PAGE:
Then a man walks by me, an older gentleman, and I think he's judging me in this moment because he has a look on his face that I can't really place and I'm desperately seeking for some support here so I guess any face would appear like it's not helpful. And instead of rolling his eyes or walking by, he holds the door open for me and says, "I've got four of them. I've been here before. Many times. This is what they do." And he smiled, let us walk by, as I thanked him, and he left, probably on his way to enjoy a quiet house of retirement with no kids in it.
It's true, this is what they do. They are kids. It's their job to be slightly difficult sometimes, because that is how they learn to manage their way in this world as little independent beings. It's how we teach them right from wrong. It's how they express creativity. It's normal. I think what we moms need in these moments are more people saying to us, "Been there, done that, SO normal. You're on the right track!"
In that moment, I realized, with a kid screaming and another kid trying to get herself out of the stroller, that it's OK. The other looks we oftentimes receive are from people who don't get it, from people who haven't had kids. So why do we care about those judgmental, unexperienced looks? We shouldn't. They don't know what they are talking about, so we should ignore it. It doesn't mean anything.
I'm going to rely on these supportive looks and doors being held open to me, and nice comments about "I know just what you are going through. It's going to be OK and you'll get through this stage, I promise. I was a mom to young kids once, too." I'm going to eat up every word like it's Gospel because it feels like it is in this crazy parenting stage I'm in. I need all the supportive gestures I can get some days. Because some days really aren't great.
Fast forward to getting in the pool (after screaming the entire way into the changing room, so many people staring at us, me offering any type of incentive I could offer to just get undressed and in the pool, and once we're at the pool my son saying he now has to pee when 5 seconds ago he said he did not have to try... 10 crazy minutes later we're in the pool and he's grinning ear to ear, his arms draped around me asking me to hold him up, "don't let me fall, Mommy, get me," and me tearing up with exasperation or sigh of relief or frustration or happiness, I'm not sure, maybe all of the above.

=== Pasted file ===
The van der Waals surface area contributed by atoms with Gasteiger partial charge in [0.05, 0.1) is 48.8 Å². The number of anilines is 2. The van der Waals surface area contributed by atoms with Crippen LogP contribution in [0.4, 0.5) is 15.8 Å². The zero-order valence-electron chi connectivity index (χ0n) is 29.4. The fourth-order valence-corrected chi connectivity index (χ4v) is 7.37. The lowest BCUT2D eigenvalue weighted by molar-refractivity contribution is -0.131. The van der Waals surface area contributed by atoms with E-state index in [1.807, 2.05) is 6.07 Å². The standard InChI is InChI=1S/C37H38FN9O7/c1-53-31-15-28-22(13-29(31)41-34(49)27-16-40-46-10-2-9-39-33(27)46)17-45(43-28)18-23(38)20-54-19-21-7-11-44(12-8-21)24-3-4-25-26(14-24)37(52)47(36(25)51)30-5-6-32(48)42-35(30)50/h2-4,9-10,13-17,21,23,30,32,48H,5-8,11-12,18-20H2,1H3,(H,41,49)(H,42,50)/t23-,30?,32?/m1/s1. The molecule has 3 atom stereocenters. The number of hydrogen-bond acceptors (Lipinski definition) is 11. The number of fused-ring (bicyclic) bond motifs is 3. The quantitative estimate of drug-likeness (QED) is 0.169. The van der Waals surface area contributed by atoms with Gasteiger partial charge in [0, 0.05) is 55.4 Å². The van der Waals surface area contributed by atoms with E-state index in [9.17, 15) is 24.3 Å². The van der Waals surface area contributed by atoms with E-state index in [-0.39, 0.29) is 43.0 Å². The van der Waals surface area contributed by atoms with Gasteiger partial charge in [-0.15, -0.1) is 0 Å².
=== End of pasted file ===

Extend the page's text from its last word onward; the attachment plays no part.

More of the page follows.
And I'm forgetting those tough moments not 15 minutes ago. Because THIS is what it's about. This is what matters. This is where it counts. So what if I snapped earlier and he cried and kicked and was difficult. So what if I was feeling like I was losing it earlier. It's OK. It doesn't feel OK in those awful moments, I know that. It feels really bad, doesn't it?
But it's OK. It really is.
You always seem to bounce back as a mom.
You seem to figure it out, step by step, moment by moment.
You can feel like you cannot possibly do this, this big mothering thing. And then you just do it somehow.
And you can have an awful, out of control morning, only to have a great, super fun and exciting afternoon, and snuggles at bed time with the cherry on top of sweet "I love you, Mommy."
That's the thing about being a mom. It always gets better.
And then, sure, not gonna lie, it gets bad again.
But most of the time it's so awesome that you seem to forget about those bad moments.
"Lately, I've been I've been losing sleep dreaming about the things that we could be. Lately I've been praying hard, said no more counting dollars, we'll be counting stars. Yeah, we'll be counting stars." -One Republic
Here's to hoping you count stars all the time with your babies. Stars are little things that shine so bright and make your world incredible, happy, filled with content.
Focus on the great, moms. It's a wonderful thing to be a mom.
It's a hard job, that's true. But surviving those tough moments makes the wonderful ones that much sweeter. This I know for sure.
It's all OK, moms.
A happily exhausted mother